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New text messages have come to light that show Tim Paine discussed what would happen if he got caught in the sexting scandal that has rocked Australian cricket.
The veteran wicketkeeper sensationally quit as Australia's Test captain on Friday after a historical sexting scandal became public.
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Paine, who has been facing a race against time to be fit for the first Ashes Test against England on December 8, was named in a News Corp report for sending explicit messages to a female co-worker.
News Corp has since revealed more details of the lewd text exchange, including evidence Paine knew he was potentially jeopardising his career.
The Herald Sun was first to reveal that Paine had sent a “d*** pic” to the woman in question before the start of the 2017/18 Ashes series.
The same publication has now released more screenshots of the text messages between the two, in which they touch on the ramifications of the saga if it ever went public.
“We’re both f-ked if this got out,” the woman texted, to which Paine reportedly responded with an image of his penis and the words: “True, so f —ked”.
According to The Herald Sun, some of the messages between the pair included lewd comments.
“Will you want to taste my *** ?? F*** me, I’m seriously hard," the alleged messages read.
Paine took over as Australian cricket captain after the 2018 South Africa Tour, which involved the notorious sandpaper incident.
The Tasmanian star guided Australia during one of its toughest periods ever, but will no longer remain as captain to defend the Ashes.
Paine said he sent messages to the former employee of Cricket Tasmania in late 2017 - a few months before he was made captain of the Test side in the wake of the ball-tampering saga in March 2018.
Cricket Tasmania says it first learned of the sexting scandal in mid-2018.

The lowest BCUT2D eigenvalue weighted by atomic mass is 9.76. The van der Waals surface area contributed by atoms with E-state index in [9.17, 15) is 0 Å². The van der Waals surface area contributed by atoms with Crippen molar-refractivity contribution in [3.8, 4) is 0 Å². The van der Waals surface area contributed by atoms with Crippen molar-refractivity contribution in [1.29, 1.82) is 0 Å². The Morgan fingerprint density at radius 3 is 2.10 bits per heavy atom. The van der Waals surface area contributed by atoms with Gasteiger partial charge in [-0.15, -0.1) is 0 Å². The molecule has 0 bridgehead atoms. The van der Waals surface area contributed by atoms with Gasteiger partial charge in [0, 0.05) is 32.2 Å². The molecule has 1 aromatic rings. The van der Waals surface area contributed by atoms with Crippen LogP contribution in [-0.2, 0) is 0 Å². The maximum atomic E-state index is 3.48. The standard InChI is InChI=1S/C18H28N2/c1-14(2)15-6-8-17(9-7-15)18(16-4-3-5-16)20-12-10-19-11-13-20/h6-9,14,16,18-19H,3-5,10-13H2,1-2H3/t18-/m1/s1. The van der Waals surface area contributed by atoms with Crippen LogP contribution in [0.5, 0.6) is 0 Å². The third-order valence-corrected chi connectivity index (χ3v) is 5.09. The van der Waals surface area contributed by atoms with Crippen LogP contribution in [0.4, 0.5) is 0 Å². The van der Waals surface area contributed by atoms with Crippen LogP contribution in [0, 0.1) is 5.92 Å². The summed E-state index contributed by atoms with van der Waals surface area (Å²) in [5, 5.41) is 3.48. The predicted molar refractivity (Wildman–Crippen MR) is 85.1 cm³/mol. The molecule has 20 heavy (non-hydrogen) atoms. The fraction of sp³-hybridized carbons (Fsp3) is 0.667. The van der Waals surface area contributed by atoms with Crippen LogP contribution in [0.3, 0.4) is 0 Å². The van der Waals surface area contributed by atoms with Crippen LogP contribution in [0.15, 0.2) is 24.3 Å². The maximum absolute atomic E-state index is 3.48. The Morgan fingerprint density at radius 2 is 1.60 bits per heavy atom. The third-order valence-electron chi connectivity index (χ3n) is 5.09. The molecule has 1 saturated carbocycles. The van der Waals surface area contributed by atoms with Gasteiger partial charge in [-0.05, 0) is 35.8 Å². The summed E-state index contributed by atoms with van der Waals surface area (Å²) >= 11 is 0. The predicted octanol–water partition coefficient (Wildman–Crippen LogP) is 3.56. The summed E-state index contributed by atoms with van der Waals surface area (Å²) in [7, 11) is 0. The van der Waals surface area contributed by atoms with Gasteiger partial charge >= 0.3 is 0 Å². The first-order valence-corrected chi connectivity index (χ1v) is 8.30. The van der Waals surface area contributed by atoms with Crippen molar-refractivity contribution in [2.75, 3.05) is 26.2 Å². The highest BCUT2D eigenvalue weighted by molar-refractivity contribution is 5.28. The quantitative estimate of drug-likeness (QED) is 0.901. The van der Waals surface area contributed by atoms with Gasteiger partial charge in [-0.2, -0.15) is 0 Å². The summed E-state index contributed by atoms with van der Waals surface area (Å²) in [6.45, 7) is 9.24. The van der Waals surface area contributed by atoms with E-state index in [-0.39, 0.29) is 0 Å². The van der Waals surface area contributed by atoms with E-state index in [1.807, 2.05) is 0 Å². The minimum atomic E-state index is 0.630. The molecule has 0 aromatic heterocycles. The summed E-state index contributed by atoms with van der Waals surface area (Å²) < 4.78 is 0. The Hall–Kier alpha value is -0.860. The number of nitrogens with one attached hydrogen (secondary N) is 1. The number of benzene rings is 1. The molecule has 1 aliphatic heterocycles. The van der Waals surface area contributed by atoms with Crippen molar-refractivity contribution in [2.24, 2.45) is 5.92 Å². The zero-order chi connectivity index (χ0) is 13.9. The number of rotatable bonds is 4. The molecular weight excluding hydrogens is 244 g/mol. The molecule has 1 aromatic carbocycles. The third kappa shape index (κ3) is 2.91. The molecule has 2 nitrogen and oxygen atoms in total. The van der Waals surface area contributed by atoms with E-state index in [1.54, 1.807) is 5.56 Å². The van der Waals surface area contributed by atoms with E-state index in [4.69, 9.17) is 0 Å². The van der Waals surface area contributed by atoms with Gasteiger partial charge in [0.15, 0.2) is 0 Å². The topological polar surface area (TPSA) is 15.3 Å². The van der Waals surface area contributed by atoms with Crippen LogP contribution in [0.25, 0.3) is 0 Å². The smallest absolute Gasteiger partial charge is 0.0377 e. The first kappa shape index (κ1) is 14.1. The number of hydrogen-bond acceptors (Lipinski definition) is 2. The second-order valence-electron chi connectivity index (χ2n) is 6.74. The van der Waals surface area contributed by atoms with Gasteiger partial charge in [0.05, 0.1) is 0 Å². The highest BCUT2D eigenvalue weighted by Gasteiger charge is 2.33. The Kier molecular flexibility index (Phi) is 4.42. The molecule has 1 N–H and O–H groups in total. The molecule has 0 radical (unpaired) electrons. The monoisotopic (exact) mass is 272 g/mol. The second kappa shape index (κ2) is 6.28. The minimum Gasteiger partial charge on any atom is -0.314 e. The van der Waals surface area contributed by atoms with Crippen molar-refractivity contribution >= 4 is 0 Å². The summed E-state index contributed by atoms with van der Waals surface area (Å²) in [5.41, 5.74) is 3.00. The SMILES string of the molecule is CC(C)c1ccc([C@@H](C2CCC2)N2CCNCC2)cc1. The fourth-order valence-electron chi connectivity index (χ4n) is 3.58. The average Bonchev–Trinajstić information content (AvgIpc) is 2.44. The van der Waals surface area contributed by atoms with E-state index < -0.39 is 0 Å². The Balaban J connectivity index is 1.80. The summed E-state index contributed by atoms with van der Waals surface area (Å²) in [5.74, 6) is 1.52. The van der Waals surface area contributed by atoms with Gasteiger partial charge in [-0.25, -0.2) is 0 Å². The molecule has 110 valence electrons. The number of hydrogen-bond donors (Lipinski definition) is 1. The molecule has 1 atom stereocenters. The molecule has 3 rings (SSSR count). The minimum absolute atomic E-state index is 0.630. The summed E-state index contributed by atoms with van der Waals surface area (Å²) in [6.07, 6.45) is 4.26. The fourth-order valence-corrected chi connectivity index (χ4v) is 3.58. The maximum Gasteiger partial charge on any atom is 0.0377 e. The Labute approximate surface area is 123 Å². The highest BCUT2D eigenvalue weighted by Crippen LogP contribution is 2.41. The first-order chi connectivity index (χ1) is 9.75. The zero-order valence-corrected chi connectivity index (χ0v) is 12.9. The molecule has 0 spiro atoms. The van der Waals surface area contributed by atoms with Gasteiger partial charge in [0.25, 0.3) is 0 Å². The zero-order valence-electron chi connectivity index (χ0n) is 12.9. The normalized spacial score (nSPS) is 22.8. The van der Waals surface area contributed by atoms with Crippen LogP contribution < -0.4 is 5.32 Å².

It was investigated by Cricket Australia's integrity unit and Paine said he was "exonerated" but recently became aware the exchange would be made public.
Paine said he was "deeply sorry" for the pain caused to his wife, family and the former Cricket Tasmania employee and apologised for damaging the reputation of the sport.
"I spoke to my wife and family at the time and am enormously grateful for their forgiveness and support," he said.
"We thought this incident was behind us and that I could focus entirely on the team, as I have done for the last three or four years.
"On reflection, my actions in 2017 do not meet the standard of an Australian cricket captain, or the wider community."
Pat Cummins a frontrunner take over as captain
CA says it will work through a process of appointing a new skipper. Fast bowler and vice-captain Pat Cummins was tipped to assume the role once Paine retired.
CA chair Richard Freudenstein said Paine would continue to be available for selection in the Test team through the Ashes summer.
"While the board acknowledges an investigation cleared Tim of any breach of the code of conduct regarding this matter some years ago, we respect his decision," Freudenstein said.
"CA does not condone this type of language or behaviour.
"Despite the mistake he made, Tim has been an exceptional leader since his appointment and the board thanks him for his distinguished service."
Cricket Tasmania says it was made aware of the allegations against Paine when the female employee was charged with theft in mid-2018.
Chairman Andrew Gaggin said no complaint was raised at the time of the incident in November 2017, nor when the employee's position with the organisation was terminated.
"As soon as Cricket Tasmania was made aware, it undertook an investigation that determined the interaction was consensual, private, occurred on the one occasion only, was between mature adults and was not repeated," he said.
He said Cricket Tasmania does not condone "this type of behaviour" but no further action was required or appropriate because of the consensual nature of the messages.
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